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I have the following 3 strings...

a = "The URL is www.google.com"
b = "The URL is google.com"
c = "The URL is http://www.google.com"

Ruby's URI extract method only returns the URL in the third string, because it contains the http part.

URI.extract(a)
=> []

URI.extract(b)
=> []

URI.extract(c)
=> ["http://www.google.com"]

How can I create a method to detect and return the URL in all 3 instances?

share|improve this question
    
got new privilege "down vote"? –  rony36 Jul 5 '13 at 13:18
    
I dont know who is doing the downvoting, but it isnt me! I am appreciative of all answers. Though none of the downvoted answers I can see so far will return the url in strings a and b. –  tob88 Jul 5 '13 at 13:26
    
@TBenedyk Are you sure? –  sawa Jul 5 '13 at 13:30
    
@sawa whilst your answer does return what I want in this specific instance. It is not what I was really after. At the moment Sucrenoir's answer looks most promising. I will mark as correct when responses have stopped coming in and I have a chance to properly try them all :) –  tob88 Jul 5 '13 at 13:34
1  
@TBenedyk You have to be more specific about what counts as a URL. The difficult part is your string b. How is the URL supposed to be identified in that string? Sucrenoir's answer identifies it by assuming that a URL includes at least one period. If that is what you want, you should define so in the question. And that means that the parts other than the URL in your strings do not include any period. Is that the case? –  sawa Jul 5 '13 at 13:40

5 Answers 5

up vote 6 down vote accepted

Use regular expressions :

Here is a basic one that should work for most cases :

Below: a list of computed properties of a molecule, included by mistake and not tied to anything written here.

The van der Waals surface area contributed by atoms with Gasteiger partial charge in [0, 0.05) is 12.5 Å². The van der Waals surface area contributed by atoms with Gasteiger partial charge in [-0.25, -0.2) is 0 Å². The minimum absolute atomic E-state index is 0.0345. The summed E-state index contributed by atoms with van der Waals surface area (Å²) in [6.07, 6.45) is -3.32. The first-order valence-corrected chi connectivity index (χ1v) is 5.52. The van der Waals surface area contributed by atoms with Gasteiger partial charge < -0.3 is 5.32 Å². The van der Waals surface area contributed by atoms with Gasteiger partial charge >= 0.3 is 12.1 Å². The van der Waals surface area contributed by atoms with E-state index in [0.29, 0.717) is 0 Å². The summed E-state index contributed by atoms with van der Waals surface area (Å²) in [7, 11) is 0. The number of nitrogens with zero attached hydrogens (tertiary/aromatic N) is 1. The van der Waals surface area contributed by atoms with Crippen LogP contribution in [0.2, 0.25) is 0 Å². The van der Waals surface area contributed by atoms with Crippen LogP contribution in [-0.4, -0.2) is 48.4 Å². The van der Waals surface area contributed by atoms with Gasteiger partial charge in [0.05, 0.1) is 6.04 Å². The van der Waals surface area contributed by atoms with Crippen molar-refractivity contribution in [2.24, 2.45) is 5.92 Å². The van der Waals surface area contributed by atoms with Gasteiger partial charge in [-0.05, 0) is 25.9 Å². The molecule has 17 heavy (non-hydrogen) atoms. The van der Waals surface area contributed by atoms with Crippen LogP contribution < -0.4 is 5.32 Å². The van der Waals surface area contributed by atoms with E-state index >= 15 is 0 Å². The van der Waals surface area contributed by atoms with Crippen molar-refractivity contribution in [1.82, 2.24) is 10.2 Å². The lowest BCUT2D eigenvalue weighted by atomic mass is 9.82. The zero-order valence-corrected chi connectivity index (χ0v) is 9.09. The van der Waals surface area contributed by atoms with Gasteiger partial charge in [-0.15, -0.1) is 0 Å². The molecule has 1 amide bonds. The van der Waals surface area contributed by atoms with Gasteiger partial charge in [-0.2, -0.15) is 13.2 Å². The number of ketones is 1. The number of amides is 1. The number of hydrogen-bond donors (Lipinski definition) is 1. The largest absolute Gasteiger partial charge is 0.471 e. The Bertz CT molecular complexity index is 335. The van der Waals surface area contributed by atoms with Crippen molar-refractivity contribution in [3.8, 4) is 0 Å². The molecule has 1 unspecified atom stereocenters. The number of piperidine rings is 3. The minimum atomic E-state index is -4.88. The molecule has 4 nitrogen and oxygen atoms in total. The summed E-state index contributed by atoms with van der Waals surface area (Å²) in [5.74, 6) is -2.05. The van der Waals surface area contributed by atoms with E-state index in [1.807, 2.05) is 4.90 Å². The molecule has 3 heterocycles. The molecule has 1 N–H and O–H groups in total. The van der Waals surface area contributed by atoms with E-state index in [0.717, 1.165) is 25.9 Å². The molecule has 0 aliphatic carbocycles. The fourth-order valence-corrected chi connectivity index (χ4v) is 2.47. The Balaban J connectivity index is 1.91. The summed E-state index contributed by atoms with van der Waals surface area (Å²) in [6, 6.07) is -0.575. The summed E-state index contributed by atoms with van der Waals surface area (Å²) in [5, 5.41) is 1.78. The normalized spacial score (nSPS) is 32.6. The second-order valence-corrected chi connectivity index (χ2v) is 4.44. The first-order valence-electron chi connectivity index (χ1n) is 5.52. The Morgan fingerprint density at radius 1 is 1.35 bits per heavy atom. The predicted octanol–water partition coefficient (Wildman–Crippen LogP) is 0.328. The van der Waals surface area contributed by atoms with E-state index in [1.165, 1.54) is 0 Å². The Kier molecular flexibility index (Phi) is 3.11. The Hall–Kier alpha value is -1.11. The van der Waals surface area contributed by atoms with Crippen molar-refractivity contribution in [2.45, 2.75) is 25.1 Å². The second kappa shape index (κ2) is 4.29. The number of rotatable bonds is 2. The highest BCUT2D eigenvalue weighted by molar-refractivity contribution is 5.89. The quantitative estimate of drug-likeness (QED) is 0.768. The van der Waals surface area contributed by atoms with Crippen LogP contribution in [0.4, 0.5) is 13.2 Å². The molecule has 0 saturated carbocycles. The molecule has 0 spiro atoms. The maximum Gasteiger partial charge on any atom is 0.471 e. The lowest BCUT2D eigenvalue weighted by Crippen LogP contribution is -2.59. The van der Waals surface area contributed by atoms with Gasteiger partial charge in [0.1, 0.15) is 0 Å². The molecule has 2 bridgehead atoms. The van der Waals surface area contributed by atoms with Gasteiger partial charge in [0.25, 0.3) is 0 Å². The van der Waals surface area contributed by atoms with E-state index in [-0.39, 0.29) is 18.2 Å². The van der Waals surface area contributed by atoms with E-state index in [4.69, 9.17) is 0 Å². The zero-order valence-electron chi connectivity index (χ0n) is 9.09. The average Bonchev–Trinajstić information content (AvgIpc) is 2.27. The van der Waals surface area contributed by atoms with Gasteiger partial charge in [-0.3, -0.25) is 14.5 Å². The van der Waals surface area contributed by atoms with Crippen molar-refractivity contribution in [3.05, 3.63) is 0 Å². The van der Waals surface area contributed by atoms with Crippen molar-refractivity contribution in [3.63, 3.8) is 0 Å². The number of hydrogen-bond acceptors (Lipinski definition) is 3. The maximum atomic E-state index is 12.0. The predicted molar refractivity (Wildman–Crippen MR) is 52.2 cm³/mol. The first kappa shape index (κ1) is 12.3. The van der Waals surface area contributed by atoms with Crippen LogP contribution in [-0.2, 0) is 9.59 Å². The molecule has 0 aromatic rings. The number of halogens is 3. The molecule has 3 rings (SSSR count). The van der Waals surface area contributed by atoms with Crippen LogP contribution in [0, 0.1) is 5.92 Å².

/(https?:\/\/)?\w*\.\w+(\.\w+)*(\/\w+)*(\.\w*)?/.match( a ).to_s

This will only fetch the first url in the string and return a string.

share|improve this answer
    
+1 your answer. great answer dude.. –  Bachan Smruty Jul 5 '13 at 13:31
    
if it is possible that there are more than one url in the string you can use 'scan' on his expressing like this: mystring.scan(REG_EXPR).each do |match| –  corthmann Jul 5 '13 at 14:02

There's no perfect solution to this problem: it's fraught with edge cases. However, you might be able to get tolerably good results using something like the regular expressions used by Twitter to extract URLs from tweets (stripping off the extra leading spaces is left as an exercise!):

require './regex.rb'

def extract_url(s)
  s[Twitter::Regex[:valid_url]]
end

a = "The URL is www.google.com"
b = "The URL is google.com"
c = "The URL is http://www.google.com"

extract_url(a)
# => " www.google.com"
extract_url(b)
# => " google.com"
extract_url(c)
# => " http://www.google.com"
share|improve this answer
    
@threedaymonnk Well I just learned a new way, that is pretty cool –  Tall Paul Jul 5 '13 at 13:45
    
Thanks @threedaymonnk, this was really helpful, though a little overkill for my needs in this instance. I'm sure I'll find use for this in the future so I've given an upvote :) –  tob88 Jul 5 '13 at 16:11

This is something I used a while ago, hopefully it helps

validates :url, :format =>
        { :with => URI::regexp(%w(http https)), :message => "Not Valid URL" }

Pass it through that validation (I assume your using a database)

share|improve this answer

Try with this method. Hope it will work for you

def get_url(str)
    arr = str.split(' ')
    url = nil
    arr.map {|arr_str| url = arr_str if arr_str.include?('.com')}
    url
  end

This is your example

get_url("The URL is www.google.com") #=> www.google.com
get_url("The URL is google.com") #=> google.com
get_url("The URL is http://www.google.com") #=> http://www.google.com
share|improve this answer
2  
what about .edu, .org, etc? –  Tall Paul Jul 5 '13 at 13:26
    
@Tall Paul, yes.. need to think for those also . –  Bachan Smruty Jul 5 '13 at 13:33

You seem to be satisfied with Sucrenoir's answer. The essence of Sucrenoir's answer is to identity a URL by assuming that it includes at least one period. if that is the case, Sucrenoir's regex can be simplified (not equivalently, but for the most part) to this:

string[/\S+\.\S+/]
share|improve this answer
2  
please withdraw down-vote who did such work. I think all the answers are correct here. –  rony36 Jul 5 '13 at 13:23

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